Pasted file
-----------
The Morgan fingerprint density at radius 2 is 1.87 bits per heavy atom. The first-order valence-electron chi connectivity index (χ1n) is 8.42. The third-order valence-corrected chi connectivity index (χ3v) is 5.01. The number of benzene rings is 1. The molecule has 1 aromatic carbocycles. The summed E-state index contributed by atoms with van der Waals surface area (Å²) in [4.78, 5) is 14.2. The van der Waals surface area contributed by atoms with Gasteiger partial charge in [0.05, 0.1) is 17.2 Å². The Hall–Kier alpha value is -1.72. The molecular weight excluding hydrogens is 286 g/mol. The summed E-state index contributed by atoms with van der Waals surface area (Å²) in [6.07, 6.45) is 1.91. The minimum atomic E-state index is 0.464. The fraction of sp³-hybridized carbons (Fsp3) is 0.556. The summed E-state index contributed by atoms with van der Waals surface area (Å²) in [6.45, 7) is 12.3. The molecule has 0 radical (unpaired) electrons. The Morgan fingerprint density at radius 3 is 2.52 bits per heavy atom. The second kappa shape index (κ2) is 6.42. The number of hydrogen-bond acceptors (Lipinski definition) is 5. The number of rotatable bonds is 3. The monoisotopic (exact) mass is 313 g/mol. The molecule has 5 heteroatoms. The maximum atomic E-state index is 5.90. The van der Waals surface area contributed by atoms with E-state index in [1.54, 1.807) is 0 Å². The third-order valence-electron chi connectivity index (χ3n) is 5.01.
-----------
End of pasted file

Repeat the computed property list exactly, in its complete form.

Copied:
The Morgan fingerprint density at radius 2 is 1.87 bits per heavy atom. The first-order valence-electron chi connectivity index (χ1n) is 8.42. The third-order valence-corrected chi connectivity index (χ3v) is 5.01. The number of benzene rings is 1. The molecule has 1 aromatic carbocycles. The summed E-state index contributed by atoms with van der Waals surface area (Å²) in [4.78, 5) is 14.2. The van der Waals surface area contributed by atoms with Gasteiger partial charge in [0.05, 0.1) is 17.2 Å². The Hall–Kier alpha value is -1.72. The molecular weight excluding hydrogens is 286 g/mol. The summed E-state index contributed by atoms with van der Waals surface area (Å²) in [6.07, 6.45) is 1.91. The minimum atomic E-state index is 0.464. The fraction of sp³-hybridized carbons (Fsp3) is 0.556. The summed E-state index contributed by atoms with van der Waals surface area (Å²) in [6.45, 7) is 12.3. The molecule has 0 radical (unpaired) electrons. The Morgan fingerprint density at radius 3 is 2.52 bits per heavy atom. The second kappa shape index (κ2) is 6.42. The number of hydrogen-bond acceptors (Lipinski definition) is 5. The number of rotatable bonds is 3. The monoisotopic (exact) mass is 313 g/mol. The molecule has 5 heteroatoms. The maximum atomic E-state index is 5.90. The van der Waals surface area contributed by atoms with E-state index in [1.54, 1.807) is 0 Å². The third-order valence-electron chi connectivity index (χ3n) is 5.01.